While The Time Machine’s plot is pretty quick moving and interesting, and the world that Wells creates is intriguing, the book as a whole suffers from one of the same problems that I think most H.G. Wells novels suffer from. The characters are anonymous to the point of being uninteresting.
“The time traveler” himself doesn’t even get a name, let alone much of a backstory. The narrator of the frame story refers to other characters as “Mr. ____” or “the editor” and provides no other personality traits. There’s a mysterious character who appears the night that the time traveler returns and tells his tale, but it’s never revealed who he is or why he’s important.
This is an attribute of a lot of science fiction, especially written in this era. But I find it very difficult to understand a character’s motivations when the author provides no information about how they have come to the world--what they’ve seen before and how they might interpret the situations before them. The author develops a robust environment, but crucial details of it get lost when the reader can’t understand the main character’s train of thought.
Also, and again like Wells’s other works I’ve read, the characters have an intolerably English-white-male-centric view of the world. From the little I know about Wells as a person, I understand that he was quite progressive for his time. But his nameless, featureless characters who travel to exotic and fantastic worlds with entirely different species and culture can only interpret things from the most basic, stereotypical, privileged viewpoint imaginable.
All that said, The Time Machine contains some really interesting ideas. Even if the time traveler’s motivations aren’t always decipherable, his actions are entertaining, his descriptions are vivid, and his fear feels real. The reader is drawn into the mystery of the futuristic world he encounters and saddened to realize the horrible truth behind it.
But for my taste, unique concepts and plotlines aren’t enough to sustain a novel.
Friend and writer Lia Eastep sent me these questions for sort-of a blog self-interview. You should check out her site to see her responses, but here are mine.
1) What am I working on?
Predominately, I’m working on a novel, my first. The story involves some characters who are ghosts, others who can freely interact with the ghosts, and others who don’t believe in ghosts at all but who think they’ve stumbled on a way to produce truly clean energy. I’m about 2/3 through the first draft, although I’ve already rewritten most of the middle part, so maybe it’s more like draft 1.5?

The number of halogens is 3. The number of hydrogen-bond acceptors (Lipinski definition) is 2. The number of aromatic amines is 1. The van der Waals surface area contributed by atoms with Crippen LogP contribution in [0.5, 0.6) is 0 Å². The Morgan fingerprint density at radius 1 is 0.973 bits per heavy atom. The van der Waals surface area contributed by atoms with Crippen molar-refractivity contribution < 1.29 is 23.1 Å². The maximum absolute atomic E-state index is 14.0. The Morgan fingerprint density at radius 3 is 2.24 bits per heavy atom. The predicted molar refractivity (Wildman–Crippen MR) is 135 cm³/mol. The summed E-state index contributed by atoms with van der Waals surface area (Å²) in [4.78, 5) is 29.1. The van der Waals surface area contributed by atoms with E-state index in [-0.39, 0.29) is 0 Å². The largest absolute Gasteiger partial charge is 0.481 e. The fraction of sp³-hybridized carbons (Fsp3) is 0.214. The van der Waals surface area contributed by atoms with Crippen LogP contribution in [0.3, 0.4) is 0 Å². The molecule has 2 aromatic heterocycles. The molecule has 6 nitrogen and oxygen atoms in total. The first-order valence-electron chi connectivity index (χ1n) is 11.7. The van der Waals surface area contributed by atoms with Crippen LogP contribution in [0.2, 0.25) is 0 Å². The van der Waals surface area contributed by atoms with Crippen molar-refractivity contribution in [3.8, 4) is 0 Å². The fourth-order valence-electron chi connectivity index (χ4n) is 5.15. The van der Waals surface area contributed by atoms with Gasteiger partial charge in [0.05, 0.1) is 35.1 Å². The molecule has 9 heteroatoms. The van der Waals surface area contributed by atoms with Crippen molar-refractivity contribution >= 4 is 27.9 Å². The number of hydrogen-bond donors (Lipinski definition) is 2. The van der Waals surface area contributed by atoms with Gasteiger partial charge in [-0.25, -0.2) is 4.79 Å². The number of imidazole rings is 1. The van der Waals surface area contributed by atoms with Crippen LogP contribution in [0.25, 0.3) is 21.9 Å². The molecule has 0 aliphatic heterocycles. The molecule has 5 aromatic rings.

In addition to the novel, I’m working on the next series of my online comic, The Outbreak. One series, “Monster at the Institute,” is already online and freely available, and the next one, “The Hunter,” is being drawn by Michael Neno now. Hopefully, I’ll have that one ready to go by the end of August. I’m working on additional stories and scripts for The Outbreak as well.
2) How does my work differ from others of its genre?
The Outbreak uses a unique presentation platform, Prezi. As far as I know, mine is the first comic to use Prezi in this way. When I started this project, I knew wanted to have an online comic (for ease of production and cost reasons), and I didn’t understand why so many online comics look like they’re intended to be print comics that are then scanned and slapped up on a website. At best, this requires reader software that allows you to zoom in on the panels in order, like the Comixology and Dark Horse apps allow. But often, you’re basically just looking at a portrait-oriented PDF on your landscape-oriented monitor, zooming in to see the art and text better. I’d used Prezi at work before, and I really liked the way it directs viewers through a large canvas, pointing you to exactly what you need to see at the zoom level you need to see it. This seemed like a good way to push viewers through my born-digital comic without requiring too much re-learning from readers or custom programming from me. And I really like the way it has turned out. (BTW, all “Monster at the Institute” issues are now available on the public Prezi site, in addition to my website, for free!)
As for the novel, I’ve tried really hard to balance character development, plot, and larger themes. So many books I read rely on one of those three significantly more than others, and the work as a whole suffers for it. Hopefully, it works!
3) Why do I write what I do?
I write things I’d want to read. I know that sounds obvious, but I spent a long time trying to write things that I thought other people would want to read. That’s actually very difficult and involves a lot of self-doubt. Eventually, it dawned on me that I’m a reader (and I certainly read more of my own words than anyone else does), so it only made sense to write the kind of stuff I’d actually enjoy. Even though I’m not as far along in the novel as I’d like to be, I would never have made it this far—or produced The Outbreak—without learning to trust my own judgment on what makes an entertaining and compelling story. And if that makes me my own biggest fan, well, so be it. That’s better than disliking what takes so much time and effort to do!
4) How does my writing process work?
I have to treat writing like a job, otherwise it’s too easy for me to push it off for “easier” work with a more immediate payoff. I have to set aside some time—like right now!—and have some kind of goal. Occasionally, my goals are product focused, like finishing a blog post or a comic script. I actually keep a to-do list of these smaller projects so I know exactly where to dive in. But more often, and especially when working on my novel, my goals are time focused. For example, I’ll decided to write until 4pm; when my lazy, instant-gratification-monkey brain wants to knock off by 3, I have to make myself keep going until quittin’ time, even if I don’t think the writing is as good. Half of the battle is just getting the first draft down on paper—I can always go back and edit later (and, oh trust me, I will)!